Kay has been a member of the departments of pediatrics and genetics at the School of Medicine since 1998. He has also been actively involved in the Medical Scientist Training Program at the school from 1998 to the present.
Wise fills newly created Behrman chairPaul Wise, MD, MPH, professor of pediatrics and a core faculty member at the Center for Health Policy/Center for Primary Care and Outcomes Research, has been appointed the first incumbent of the Richard E. Behrman, MD Professorship in Child Health and Society.
The newly endowed professorship was named in honor of a former Stanford faculty member, who was one of the leaders and pioneers in neonatology and academic medicine, according to Philip Pizzo, MD, dean of the School of Medicine.
Wise's research focuses on children's health policies, as well as studies of health disparities by race, ethnicity and socioeconomic status. His work encompasses many disciplines including neonatology, genetics, epidemiology and economics.
A study Wise helped conduct in 2002, for example, examined how genetic characteristics and maternal smoking interact to influence birth weight. Another of his studies examined how a new treatment for premature babies affected racial disparities in infant mortality.
Widely recognized as an expert in health outcomes research and international medicine, Wise has worked to improve health-care practices and policies in developing countries as well as in the United States. He is currently involved in child health projects in India, Latin America and South Africa. He also regularly teaches and provides care in an an indigenous village in Guatemala.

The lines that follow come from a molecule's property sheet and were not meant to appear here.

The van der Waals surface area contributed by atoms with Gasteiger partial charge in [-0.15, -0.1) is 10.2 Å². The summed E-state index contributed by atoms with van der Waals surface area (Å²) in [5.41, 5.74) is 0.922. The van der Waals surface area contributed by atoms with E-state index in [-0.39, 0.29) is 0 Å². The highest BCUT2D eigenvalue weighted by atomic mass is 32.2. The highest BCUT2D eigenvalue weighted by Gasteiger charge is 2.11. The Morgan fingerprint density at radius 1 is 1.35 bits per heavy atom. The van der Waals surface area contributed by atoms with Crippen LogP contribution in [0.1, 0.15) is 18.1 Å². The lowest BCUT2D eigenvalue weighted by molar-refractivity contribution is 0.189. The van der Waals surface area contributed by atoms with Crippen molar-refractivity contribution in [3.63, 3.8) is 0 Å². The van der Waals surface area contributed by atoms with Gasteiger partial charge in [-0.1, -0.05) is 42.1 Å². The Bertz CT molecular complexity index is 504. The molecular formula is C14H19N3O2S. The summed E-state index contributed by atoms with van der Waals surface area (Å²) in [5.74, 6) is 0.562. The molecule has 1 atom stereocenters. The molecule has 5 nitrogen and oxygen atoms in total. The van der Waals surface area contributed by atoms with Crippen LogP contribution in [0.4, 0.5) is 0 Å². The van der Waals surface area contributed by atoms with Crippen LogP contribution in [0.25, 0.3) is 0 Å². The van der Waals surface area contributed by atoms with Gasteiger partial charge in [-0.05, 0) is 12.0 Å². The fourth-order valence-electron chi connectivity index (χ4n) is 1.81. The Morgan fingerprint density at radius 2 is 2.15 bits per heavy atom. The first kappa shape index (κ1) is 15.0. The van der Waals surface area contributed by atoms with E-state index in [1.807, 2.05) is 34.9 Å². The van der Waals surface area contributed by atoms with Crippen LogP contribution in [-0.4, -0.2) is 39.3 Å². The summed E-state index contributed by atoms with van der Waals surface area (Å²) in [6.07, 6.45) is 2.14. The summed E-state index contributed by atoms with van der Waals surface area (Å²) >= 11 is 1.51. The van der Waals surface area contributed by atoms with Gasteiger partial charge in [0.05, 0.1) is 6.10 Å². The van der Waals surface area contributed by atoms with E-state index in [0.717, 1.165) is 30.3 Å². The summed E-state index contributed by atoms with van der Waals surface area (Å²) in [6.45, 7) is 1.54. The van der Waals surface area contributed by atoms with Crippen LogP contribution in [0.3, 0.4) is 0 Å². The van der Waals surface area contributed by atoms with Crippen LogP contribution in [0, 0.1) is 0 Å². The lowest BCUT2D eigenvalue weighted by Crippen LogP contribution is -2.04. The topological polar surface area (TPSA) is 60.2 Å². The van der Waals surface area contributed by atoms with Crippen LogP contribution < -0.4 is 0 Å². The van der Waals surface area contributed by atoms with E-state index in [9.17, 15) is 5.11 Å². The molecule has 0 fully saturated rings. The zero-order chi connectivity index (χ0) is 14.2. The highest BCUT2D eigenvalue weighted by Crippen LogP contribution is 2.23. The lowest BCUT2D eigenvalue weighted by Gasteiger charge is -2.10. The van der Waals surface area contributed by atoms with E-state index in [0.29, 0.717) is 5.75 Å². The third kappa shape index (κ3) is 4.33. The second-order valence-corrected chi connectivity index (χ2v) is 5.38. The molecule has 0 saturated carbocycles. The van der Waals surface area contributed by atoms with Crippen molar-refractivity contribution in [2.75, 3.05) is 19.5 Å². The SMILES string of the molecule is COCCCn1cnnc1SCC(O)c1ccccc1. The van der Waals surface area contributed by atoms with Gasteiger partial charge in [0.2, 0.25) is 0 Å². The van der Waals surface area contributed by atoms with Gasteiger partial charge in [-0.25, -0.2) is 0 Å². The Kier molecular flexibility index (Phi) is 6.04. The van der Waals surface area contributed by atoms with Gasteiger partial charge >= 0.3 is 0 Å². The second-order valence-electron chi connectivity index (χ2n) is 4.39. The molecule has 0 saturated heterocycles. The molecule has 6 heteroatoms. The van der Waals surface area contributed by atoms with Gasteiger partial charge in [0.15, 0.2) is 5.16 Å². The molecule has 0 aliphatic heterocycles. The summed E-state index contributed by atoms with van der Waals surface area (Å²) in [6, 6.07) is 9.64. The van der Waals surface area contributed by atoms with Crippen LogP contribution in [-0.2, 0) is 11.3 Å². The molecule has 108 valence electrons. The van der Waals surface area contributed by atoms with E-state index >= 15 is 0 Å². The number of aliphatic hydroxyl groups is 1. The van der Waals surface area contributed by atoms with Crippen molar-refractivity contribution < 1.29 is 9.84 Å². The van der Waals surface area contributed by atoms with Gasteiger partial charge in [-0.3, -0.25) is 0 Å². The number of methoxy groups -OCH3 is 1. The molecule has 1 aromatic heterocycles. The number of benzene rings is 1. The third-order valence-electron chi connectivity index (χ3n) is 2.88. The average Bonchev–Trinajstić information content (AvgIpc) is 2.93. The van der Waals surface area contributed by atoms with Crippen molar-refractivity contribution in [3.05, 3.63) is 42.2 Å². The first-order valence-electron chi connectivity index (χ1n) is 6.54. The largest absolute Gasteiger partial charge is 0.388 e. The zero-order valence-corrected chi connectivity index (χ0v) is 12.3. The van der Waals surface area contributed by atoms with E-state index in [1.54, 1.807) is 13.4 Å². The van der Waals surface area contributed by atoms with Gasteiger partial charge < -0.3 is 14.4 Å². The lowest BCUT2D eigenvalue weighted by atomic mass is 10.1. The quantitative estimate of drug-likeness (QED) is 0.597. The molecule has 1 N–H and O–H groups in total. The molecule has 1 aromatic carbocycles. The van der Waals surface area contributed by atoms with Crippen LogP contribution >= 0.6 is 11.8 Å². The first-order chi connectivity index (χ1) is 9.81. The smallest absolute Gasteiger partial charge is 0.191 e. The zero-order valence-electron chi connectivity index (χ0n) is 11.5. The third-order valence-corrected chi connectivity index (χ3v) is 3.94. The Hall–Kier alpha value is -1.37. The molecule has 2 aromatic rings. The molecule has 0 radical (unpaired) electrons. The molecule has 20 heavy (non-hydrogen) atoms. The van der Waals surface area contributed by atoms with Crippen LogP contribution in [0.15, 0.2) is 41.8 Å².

Wise was recently named chair of the advisory board of the School of Medicine's new Office of Community Health, which will include members of the community as well as faculty, staff and students. The office was formed to address community health needs through collaborative partnerships with community-based organizations, such as the San Mateo County Health Services Agency, the Santa Clara County Department of Public Health and the Ravenswood School District.
Before coming to Stanford in July 2004, Wise was a professor of pediatrics at Boston University and served as vice chief of the division of social medicine and health inequalities Brigham and Women's Hospital. He previously served as director of emergency and primary care services at the Children's Hospital of Boston and as director of the Harvard Institute for Reproductive and Child Health at Harvard Medical School. He has also served as a special expert at the National Institutes of Health and as special assistant to U.S. Surgeon General Antonia Novello, MD.
Wise received his MD from Cornell University Medical College and his MPH from the Harvard School of Public Health.